Liquor board delays decision on challenge to Tiki Barge

Panel orders owners, detractors to meet and make an agreement

  • The city liquor board has delayed a decision over a challenge to the Inner Harbor's Tiki Barge.
The city liquor board has delayed a decision over a challenge… (Gene Sweeney Jr., Baltimore…)
March 03, 2011|By Erik Maza, The Baltimore Sun

Will the Tiki Barge float again this summer? Fans and critics of the Harborview Marina bar will have to wait to find out.

After a four-hour meeting Thursday, the Baltimore Board of Liquor License Commissioner did not come to a decision about the bar's liquor license, which has been challenged by some of its neighbors.

Instead, Chairman Stephan Fogleman ordered the owners of the bar and its critics to meet, hash out their differences and appear before the board again in three weeks with an agreement of some kind.

The Tiki Barge, which opened Memorial Day, drew the ire of some neighbors late in the summer.

A petition joined by about 40 neighbors accused bar patrons of obnoxious behavior, including public urination and nudity. One of the more colorful complaints accused a patron of "simulated sex with a potted palm tree."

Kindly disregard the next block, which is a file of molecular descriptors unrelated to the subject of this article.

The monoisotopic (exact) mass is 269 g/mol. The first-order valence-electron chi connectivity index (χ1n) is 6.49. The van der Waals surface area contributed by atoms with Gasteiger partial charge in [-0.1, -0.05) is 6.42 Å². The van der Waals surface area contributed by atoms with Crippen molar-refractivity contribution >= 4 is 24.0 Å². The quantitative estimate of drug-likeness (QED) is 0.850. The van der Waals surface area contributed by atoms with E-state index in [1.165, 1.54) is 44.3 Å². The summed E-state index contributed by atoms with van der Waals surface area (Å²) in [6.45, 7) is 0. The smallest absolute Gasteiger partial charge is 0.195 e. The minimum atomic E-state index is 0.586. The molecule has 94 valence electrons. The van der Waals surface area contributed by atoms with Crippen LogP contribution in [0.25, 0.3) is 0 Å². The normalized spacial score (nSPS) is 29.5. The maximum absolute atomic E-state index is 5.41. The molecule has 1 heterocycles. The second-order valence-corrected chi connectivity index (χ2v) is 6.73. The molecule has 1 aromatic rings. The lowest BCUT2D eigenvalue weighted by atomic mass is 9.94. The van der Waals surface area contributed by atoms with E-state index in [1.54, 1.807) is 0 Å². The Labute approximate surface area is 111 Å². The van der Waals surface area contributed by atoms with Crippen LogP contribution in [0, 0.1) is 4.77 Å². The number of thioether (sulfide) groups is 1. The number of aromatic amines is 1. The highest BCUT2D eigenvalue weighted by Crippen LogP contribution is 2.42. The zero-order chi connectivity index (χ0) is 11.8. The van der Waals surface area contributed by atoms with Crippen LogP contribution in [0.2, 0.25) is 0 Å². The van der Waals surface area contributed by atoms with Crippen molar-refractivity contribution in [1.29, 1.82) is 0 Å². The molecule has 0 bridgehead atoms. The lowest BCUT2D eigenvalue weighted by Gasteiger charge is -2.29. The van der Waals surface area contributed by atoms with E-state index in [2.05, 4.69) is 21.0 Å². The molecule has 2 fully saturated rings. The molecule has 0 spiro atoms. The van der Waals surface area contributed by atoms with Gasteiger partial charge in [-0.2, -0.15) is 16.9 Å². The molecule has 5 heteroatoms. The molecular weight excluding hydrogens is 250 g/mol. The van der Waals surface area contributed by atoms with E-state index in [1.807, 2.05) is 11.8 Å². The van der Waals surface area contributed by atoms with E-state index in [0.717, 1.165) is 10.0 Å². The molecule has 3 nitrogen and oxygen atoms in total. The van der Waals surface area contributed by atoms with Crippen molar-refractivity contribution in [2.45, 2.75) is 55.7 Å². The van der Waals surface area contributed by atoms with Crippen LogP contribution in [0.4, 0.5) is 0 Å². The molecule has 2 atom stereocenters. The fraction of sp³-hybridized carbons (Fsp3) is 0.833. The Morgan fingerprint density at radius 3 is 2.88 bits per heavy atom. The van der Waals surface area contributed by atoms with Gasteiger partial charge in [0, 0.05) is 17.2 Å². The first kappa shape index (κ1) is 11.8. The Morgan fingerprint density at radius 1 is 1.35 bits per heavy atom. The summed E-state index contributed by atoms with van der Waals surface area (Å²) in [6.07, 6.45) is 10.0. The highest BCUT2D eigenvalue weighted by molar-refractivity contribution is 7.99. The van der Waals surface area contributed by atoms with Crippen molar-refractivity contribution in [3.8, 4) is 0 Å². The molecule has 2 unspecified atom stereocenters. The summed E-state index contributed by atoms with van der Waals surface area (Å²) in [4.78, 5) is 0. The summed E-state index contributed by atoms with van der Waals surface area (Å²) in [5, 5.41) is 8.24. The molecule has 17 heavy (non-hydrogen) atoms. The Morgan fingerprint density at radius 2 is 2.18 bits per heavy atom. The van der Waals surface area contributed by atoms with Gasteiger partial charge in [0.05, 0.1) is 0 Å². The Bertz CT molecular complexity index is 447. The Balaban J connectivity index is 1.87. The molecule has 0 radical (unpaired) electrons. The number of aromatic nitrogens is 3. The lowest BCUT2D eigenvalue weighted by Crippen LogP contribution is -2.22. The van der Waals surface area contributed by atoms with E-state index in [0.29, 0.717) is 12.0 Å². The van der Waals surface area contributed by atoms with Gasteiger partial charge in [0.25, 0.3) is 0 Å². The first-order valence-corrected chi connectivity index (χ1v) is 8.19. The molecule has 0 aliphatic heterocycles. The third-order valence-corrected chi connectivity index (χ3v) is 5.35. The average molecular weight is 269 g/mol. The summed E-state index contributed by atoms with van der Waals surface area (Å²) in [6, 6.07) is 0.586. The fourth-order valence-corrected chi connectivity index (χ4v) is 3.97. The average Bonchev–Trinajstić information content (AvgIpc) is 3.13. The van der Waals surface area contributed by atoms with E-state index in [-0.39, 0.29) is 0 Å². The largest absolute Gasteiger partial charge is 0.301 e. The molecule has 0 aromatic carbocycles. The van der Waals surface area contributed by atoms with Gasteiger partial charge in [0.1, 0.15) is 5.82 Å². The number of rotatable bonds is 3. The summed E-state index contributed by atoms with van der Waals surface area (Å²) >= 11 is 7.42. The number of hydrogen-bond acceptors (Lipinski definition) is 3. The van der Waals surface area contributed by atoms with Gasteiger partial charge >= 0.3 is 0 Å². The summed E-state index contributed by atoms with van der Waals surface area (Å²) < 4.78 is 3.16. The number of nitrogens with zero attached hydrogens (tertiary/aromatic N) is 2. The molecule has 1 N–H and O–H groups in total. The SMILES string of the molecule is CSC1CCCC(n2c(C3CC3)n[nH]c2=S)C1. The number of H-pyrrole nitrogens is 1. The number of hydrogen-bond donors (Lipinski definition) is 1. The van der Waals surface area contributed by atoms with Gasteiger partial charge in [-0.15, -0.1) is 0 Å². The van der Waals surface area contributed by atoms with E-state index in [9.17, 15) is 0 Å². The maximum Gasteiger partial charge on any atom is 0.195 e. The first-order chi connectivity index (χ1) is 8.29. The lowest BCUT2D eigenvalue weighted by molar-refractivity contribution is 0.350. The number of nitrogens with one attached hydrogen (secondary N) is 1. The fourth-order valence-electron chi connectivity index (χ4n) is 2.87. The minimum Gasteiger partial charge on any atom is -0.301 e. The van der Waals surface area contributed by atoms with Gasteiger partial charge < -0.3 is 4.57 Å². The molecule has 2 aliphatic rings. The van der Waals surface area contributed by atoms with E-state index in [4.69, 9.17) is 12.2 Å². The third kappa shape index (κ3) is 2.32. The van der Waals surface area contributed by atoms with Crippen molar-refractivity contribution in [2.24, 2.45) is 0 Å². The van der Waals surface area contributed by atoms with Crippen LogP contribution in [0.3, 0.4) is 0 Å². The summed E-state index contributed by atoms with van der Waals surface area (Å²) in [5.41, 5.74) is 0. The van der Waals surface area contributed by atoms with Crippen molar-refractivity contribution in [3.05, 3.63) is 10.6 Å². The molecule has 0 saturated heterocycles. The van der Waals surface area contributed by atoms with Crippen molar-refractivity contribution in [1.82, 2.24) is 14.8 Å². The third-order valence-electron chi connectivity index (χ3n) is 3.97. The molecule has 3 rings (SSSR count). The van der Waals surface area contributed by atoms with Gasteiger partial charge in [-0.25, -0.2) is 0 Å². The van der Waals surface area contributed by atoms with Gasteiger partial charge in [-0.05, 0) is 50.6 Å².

At Thursday's hearing, which was attended by about 40 people, some spoke at length about their concerns. About 10 people testified, evenly divided between supporters and detractors.

"My problem is that it creates a safety issue for me," said Marie Washington, who lives at the Townes of Harborview, adding that the patrons of the barge tended to congregate outside her home.

Matthew Klaiber, a neighbor, said the loud crowds had become a nuisance.

Others, like Kim Acton, the former owner of Locust Point's Pazza Luna, who lives at Harborview Tower, defended it.

"There was nothing here before," she said. "This gave it life."

Mel Kodenski, an attorney who often represents bars before the liquor board, spoke for the barge's owners and said they had taken precautions, such as hiring off-duty police, to monitor patrons. He also noted that the barge hasn't caught the attention of law enforcement.

Earlier this week, a spokesman for Baltimore police described the area around the bar as "quiet."

The four-hour meeting, which began at 3 p.m. was not a record, Fogleman said. "Maybe in the top 12," he said.

Given the hearing's length and the amount of evidence presented, he said, the board members needed time to reach a decision.

"We're going to urge the parties to come together, and if they don't, we'll make a decision based on the evidence," he said.

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